Fire Retardant Challenge: No Man's Land
Here's one from our "most challenging" project archive.
In 2013, No Man's Land / Waiting for Godot, starring Patrick Stewart and Ian McKellan came to the Cort Theatre from London's West End. One of our tasks was to fireproof the window panels that made up the back wall of Hirst's study in No Man's Land. (Photo Credit: Patrick Stewart, Ian McKellen, Shuler Hensley, and Billy Crudup in No Man's Land. © Joan Marcus)
The part that made the job challenging was that each panel had a rear projection screen that couldn't get wet. The stakes were just a little higher when we only had a few extras of the 189 panels to practice with.
|A sheer synthetic, with wood
|fastened to an MDF frame...||and a rear projection screen
that couldn't get wet.
We wanted to use MMS-4 which is designed for sheers polyesters and other lightweight fabrics. However, because of the painted and dye on the fabric, we needed to use MMS-6. The reason MMS-6 is not for sheer fabrics is that it tends to leave marks or haziness on sheer fabric.
If we sprayed the sheer fabric with each panel being vertical, if we lay them down flat to dry, some of the flame retardant could drip onto the RP screen, which would leave marks when it dried.
If we sprayed the sheer fabric too heavily, microspray would go through the fabric and end up on the RP screen. It could also leave marks on the sheer fabric.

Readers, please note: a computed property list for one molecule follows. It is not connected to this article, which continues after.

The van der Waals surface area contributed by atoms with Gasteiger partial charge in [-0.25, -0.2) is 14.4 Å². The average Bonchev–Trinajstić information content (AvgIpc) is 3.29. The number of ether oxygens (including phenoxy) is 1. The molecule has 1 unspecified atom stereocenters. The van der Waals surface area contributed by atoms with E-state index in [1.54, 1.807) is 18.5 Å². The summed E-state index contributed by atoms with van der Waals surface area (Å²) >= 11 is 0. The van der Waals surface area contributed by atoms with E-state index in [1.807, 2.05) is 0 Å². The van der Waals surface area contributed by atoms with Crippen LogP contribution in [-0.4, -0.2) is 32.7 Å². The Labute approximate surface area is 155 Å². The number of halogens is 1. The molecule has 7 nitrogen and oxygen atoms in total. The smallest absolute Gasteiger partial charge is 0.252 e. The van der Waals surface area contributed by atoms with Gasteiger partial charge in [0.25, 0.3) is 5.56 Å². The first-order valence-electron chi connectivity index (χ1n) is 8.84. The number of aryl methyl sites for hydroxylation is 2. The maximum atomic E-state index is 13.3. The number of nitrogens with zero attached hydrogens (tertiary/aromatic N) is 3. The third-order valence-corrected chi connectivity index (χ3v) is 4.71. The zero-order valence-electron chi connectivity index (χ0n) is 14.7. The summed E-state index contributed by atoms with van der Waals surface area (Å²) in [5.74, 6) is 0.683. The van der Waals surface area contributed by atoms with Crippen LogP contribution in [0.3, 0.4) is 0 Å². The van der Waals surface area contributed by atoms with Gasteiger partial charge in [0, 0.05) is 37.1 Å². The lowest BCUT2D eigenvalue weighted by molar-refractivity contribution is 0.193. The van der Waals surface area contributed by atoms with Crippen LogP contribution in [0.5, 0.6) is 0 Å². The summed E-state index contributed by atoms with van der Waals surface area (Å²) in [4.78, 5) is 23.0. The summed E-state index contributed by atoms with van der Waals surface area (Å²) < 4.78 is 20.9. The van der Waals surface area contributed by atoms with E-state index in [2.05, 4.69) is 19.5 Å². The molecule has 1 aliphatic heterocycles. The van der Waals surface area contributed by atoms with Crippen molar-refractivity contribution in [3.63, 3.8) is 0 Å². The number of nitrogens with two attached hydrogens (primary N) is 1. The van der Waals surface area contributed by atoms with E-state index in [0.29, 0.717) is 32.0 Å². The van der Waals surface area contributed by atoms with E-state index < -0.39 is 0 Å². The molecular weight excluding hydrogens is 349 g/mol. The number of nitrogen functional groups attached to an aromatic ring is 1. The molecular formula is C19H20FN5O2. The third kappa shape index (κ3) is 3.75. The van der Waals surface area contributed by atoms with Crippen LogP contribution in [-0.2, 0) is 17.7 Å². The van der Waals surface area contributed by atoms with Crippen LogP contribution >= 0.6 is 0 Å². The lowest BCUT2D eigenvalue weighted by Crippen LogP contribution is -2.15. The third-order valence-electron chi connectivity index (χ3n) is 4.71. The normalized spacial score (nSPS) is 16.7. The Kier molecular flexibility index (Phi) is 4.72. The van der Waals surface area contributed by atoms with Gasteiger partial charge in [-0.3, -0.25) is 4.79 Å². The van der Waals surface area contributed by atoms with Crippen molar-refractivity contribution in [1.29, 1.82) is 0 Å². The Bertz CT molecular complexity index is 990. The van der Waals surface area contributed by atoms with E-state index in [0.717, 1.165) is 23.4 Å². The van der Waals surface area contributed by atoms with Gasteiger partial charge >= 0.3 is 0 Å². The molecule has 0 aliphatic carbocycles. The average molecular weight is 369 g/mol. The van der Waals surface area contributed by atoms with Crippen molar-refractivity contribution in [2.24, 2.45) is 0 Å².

We tried using a very fine misting sprayer – like an atomizer – which did not go through the fabric. However, it tended to pool in certain areas and drip, again leaving marks.
We ended up diluting our fire retardant to the point that it did not leave marks when it dried in pools on the sheer fabric. However, to get it to be powerful enough, we needed to spray on extra large amounts. We traded concentration for layered quantity, which led to more pooling, and it did sometimes leave marks.
Realizing that our last hurdle was consistent application – what to do? We felt if we could dip the fabric, it would be evenly applied, but these were in frames already and we couldn’t get the RP material wet.
We created a shallow bath that we dipped the screens into which treated the sheer fabric, and the RP material did not get wet. Next we created a horizontal drying rack that allowed the screen to dry without the fabric smudging or sticking.
What's your fire retardant challenge?